Persian Lamb Stew

Farah cooks Persian food in my kitchen while I take notes.

When learning to cook regional Jewish dishes, I like to go straight to the source. I want to observe the way it’s done by people who grew up cooking and eating the food. I’ll travel pretty much anywhere to learn the secret of an authentic regional dish. Luckily, when I wanted to learn Persian Jewish cooking, I didn’t have to travel– instead, our friend Farah came to me. :)

Farah was born in Iran. She immigrated to Israel with her family when she was 5 years old. Her father worked as a cook in many different places, eventually landing as the head chef in a Tel Aviv hospital kitchen. Farah followed in her father’s footsteps, opening a small cafe in Jaffa for other Iranian immigrants. She later moved to the United States with her family and cooked professionally for many years.

Farah is an awesome chef, and she’s generous with her talent. I asked her to give me a crash course in Persian cooking. When she asked what dishes I’d like to learn, I told her I really wanted the secret to making Persian rice with tah-deeg. So, she taught me how to make Persian rice with dill and lima beans… and Persian rice with raisins and carrots… and garlic roast chicken… and cucumber salad… and kooba, fried bulgur wheat pies stuffed with ground lamb and pine nuts. In addition to all this, my husband’s sister brought along two delicious eggplant recipes.

Needless to say, by the end of the night we were beyond stuffed! I think I waddled to bed. But the calorie splurge was worth it. Such a delicious meal!

Did I mention the Persian Lamb Stew? No? Well, it was my favorite dish of the night. I love it when a simple recipe is so full of flavor. Even if you’re not a big fan of lamb, you might want to reconsider and try this stew. The spiced meat is ultra tender, it flakes with a fork and melts in your mouth. The basmati rice soaks up the yummy sauce, a perfect accompaniment to the stew. As a bonus, this dish is gluten free. The sauce needs no thickening from outside sources; it naturally thickens during the slow cooking process. It also contains a hefty dose of turmeric, a spice that has strong anti-inflammatory and anti-aging properties.

It’s so hard to do a stew like this justice in pictures– it’s one of those recipes that doesn’t photograph very well, even though it’s amazingly delicious. I did the best I could. You’ll just have to trust me on this one. What a treat!

Recommended Products

Organic Olive Oil from Israel

Stockpot

Any purchase you make from Tori’s Market helps to support my website, my recipes, and the free content I provide. If you have an Amazon login, it’s even easier to make a purchase. Thanks for browsing!

Persian Lamb Stew

Ingredients

  • 1 tbsp turmeric
  • 2 tsp black pepper
  • 1 1/2 tsp salt
  • 1 tsp crushed red pepper flakes
  • 1/4 cup extra virgin olive oil
  • 2 medium onions, minced
  • 3 lbs lamb stew meat cut into chunks
  • 3 tbsp tomato paste
  • 1/4 cup fresh parsley or cilantro, chopped
  • 4 cups steamed basmati rice
Servings: 8 servings
Kosher Key: Meat
  • In a small dish, mix together turmeric, black pepper, salt, and crushed red pepper seasoning.
  • In a large pot, heat olive oil over medium high till hot (not smoking). Saute for 10 minutes until onion softens and starts to turn golden brown.
  • Add the lamb stew meat to the pot. You can use bone-in lamb meat, boneless meat, or a combination of the two. Sprinkle the seasonings evenly across the top of the meat.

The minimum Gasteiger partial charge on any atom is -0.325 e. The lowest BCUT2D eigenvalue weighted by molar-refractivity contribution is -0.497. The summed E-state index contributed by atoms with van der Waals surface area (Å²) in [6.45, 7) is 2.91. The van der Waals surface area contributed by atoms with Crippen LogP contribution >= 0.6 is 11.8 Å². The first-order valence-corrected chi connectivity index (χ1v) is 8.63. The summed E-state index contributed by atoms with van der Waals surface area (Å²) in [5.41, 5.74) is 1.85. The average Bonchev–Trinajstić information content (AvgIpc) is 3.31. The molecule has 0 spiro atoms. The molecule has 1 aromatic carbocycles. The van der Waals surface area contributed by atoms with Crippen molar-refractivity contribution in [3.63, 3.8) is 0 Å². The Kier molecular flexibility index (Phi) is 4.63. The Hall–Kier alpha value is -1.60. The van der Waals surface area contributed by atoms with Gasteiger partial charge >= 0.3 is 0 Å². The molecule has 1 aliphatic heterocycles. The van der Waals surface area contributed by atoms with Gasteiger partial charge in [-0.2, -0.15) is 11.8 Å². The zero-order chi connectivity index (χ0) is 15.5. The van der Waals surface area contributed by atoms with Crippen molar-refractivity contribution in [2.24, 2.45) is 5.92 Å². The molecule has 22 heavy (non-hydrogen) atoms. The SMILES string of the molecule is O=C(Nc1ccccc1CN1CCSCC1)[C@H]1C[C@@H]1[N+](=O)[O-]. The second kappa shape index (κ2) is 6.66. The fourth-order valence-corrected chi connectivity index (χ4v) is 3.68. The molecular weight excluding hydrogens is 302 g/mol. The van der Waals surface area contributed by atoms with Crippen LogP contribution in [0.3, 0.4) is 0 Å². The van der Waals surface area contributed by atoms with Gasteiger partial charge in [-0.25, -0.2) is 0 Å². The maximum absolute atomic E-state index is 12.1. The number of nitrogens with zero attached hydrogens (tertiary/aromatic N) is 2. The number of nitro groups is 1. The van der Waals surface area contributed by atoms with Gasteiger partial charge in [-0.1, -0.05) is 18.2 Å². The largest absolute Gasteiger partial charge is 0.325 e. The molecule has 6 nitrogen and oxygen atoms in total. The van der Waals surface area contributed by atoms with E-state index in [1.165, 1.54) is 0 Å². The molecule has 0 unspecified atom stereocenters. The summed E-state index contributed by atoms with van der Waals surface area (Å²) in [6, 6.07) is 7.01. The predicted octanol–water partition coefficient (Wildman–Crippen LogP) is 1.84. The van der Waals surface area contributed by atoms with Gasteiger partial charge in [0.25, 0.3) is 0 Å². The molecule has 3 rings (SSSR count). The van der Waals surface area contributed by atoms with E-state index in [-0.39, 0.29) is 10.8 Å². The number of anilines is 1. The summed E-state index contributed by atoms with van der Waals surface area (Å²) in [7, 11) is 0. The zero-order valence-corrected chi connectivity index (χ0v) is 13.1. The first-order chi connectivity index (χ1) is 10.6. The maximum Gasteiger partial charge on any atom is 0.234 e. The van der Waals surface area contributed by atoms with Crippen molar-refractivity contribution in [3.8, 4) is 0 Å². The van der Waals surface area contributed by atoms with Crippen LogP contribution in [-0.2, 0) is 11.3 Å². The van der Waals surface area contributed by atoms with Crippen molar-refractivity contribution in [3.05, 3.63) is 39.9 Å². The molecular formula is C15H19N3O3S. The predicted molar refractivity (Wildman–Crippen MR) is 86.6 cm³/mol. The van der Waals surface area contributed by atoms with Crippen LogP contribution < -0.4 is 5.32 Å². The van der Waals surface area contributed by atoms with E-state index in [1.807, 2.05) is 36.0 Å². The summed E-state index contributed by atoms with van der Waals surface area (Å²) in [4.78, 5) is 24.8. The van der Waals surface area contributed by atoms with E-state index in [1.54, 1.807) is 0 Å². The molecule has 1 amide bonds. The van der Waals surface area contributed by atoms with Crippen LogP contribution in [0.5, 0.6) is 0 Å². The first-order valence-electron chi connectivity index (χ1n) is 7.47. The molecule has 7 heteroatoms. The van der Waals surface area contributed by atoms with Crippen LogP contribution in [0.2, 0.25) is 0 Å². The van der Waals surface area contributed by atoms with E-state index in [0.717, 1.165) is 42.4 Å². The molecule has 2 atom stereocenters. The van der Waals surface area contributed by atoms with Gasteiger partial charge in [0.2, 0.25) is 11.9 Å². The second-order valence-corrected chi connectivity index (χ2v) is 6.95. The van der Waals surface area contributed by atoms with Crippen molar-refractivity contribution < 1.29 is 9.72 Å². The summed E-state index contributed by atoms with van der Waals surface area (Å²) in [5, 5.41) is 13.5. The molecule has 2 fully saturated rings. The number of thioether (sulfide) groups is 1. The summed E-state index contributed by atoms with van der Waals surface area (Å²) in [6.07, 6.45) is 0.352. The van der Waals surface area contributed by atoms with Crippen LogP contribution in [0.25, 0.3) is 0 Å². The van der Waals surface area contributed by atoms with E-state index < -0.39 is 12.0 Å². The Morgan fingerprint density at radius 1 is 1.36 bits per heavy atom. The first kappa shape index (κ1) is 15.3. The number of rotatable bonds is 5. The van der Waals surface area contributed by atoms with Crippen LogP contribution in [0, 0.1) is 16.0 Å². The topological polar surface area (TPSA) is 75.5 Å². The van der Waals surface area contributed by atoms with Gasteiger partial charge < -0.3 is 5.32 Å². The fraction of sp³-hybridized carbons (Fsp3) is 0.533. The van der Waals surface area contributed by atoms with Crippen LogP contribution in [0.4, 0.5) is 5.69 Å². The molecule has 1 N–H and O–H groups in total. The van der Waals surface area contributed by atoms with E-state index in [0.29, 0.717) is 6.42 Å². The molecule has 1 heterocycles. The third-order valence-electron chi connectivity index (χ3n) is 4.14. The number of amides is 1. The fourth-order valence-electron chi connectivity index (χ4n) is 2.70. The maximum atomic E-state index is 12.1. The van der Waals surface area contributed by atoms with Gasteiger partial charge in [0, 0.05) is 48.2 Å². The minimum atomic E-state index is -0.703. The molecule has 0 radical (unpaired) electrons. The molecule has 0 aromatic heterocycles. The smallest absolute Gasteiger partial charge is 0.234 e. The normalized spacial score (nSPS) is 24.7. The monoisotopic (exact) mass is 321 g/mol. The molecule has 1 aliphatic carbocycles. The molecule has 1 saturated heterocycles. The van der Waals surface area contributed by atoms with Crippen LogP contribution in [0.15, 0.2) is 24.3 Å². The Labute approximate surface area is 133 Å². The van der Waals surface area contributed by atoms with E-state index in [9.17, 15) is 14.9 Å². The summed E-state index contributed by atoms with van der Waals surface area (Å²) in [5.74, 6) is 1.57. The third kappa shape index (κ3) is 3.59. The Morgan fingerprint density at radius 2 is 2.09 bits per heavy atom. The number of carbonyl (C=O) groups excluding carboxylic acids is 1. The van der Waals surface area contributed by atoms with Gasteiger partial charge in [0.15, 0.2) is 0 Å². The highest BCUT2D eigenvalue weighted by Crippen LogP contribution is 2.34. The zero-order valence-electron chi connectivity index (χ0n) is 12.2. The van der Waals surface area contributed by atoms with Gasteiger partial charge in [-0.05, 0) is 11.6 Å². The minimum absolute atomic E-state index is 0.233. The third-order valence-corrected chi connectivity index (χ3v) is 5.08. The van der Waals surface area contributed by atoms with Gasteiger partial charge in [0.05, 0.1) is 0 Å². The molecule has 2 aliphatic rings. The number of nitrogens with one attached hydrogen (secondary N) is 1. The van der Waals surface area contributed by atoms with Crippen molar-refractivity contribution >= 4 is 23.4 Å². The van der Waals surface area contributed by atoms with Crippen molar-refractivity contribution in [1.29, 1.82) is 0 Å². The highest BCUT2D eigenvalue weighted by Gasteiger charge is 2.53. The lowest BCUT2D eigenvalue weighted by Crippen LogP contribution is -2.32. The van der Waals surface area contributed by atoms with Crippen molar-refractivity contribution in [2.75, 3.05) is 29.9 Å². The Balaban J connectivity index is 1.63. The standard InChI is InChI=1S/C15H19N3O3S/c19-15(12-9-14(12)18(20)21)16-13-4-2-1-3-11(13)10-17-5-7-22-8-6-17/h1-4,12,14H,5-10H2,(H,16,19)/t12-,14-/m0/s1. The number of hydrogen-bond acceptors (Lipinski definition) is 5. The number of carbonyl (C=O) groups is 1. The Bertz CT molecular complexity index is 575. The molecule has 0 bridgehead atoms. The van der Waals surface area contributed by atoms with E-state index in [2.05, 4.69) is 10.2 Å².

• Sauté, stirring occasionally, until the meat chunks have browned on all sides (about five minutes).
  • Cover the meat with about 4 cups of warm water. Bring mixture to a slow boil, then reduce heat to medium low. Simmer on medium low heat for two hours.
  • Use a large shallow spoon to skim the fat from the surface of the cooking liquid every 30 minutes.
  • After 2 hours, add tomato paste to the pot and stir slowly until paste dissolves into the broth.
  • Simmer for another 20 minutes uncovered till the meat is nice and tender and the sauce has thickened. Taste the sauce and adjust seasoning, if desired.
  • Garnish the stew with fresh parsley or cilantro. Serve lamb and sauce over freshly steamed basmati rice.

Comments (58)Post a Comment

  1. This post is perfect timing. I have some lamb in my freezer that the Mister and I were just talking about needing to cook up, I just didn’t know what I was going to do with it. Now I do. I’m tempted to slip some curry powder in, how’s that sound? :)

  2. Excellent - 5 starsExcellent - 5 starsExcellent - 5 starsExcellent - 5 starsExcellent - 5 stars
    Tori – I think this photographed just fine and – while I’m not a fan of lamb – this looks amazing! Farrah looks like a fun person to have in the kitchen and her dishes sound amazing! Tell her I said hello and thanks for sharing her time with us!

  3. Oh Tori this is a beautiful dish. How lucky for you to have Farah come show you and us this one. May I just say how cute you look. Red is so you girl. I have to say I just want to reach in and steal that big pot. It’s beautiful.

  4. Excellent - 5 starsExcellent - 5 starsExcellent - 5 starsExcellent - 5 starsExcellent - 5 stars
    Tori, this stew looks absolutely wonderful! I can just imagine the aromas wafting throughout your house from all this cooking! What a fun learning day :-) Farah is an awesome gal! I’ll totally make this soon when we get a cool day here in So Cal :-) Thank you so much for sharing this with us and please thank Farah, too!

  5. looks amazing. could you give more specifics regarding the cut of meat? I mean is it leg, shank, etc and also: in one of the pictures it appears that there are bones included…yes? I imagine that would add to the quality of the final gravy (flavor, gelatin) thanks! I will be making this.

    1. Hi Moshe! Ask the butcher for either bone in or boneless lamb stew meat. It’s really a matter of preference. Sometimes I use boneless, and sometimes I use a combination of bone-in and boneless because the bone-in gives a little more moisture and flavor. I’ve made this recipe a few times, but when I photographed it I think the butcher gave me shank meat on the bone cut up (so some was boneless and some had bone). It was a nice cut and very flavorful. Enjoy!

  6. Excellent - 5 starsExcellent - 5 starsExcellent - 5 starsExcellent - 5 starsExcellent - 5 stars
    I love lamb. For a long time I was terrified of going back to my favorite Afghan restaurant because I was terrified that they used butter in their rice (dairy + meat= NO-NO!) But I went back today and they informed me indignantly that they use only vegetable oil on the rice! Yay. So I ordered Moroccan Lemon Chicken.. mmm.

    But lamb is my favorite meat of all time, especially well-spiced ethnic lamb recipes like this. It’s almost like Indian biryani… but the Indian biryanis were introduced to India by Persian conquerors, so maybe it’s the same dish! Mmmm. So delicious.

  7. Excellent - 5 starsExcellent - 5 starsExcellent - 5 starsExcellent - 5 starsExcellent - 5 stars
    I made this last night and it was incredibly easy and delicious! Will be a regular on our menu! Thanks for the great instructions.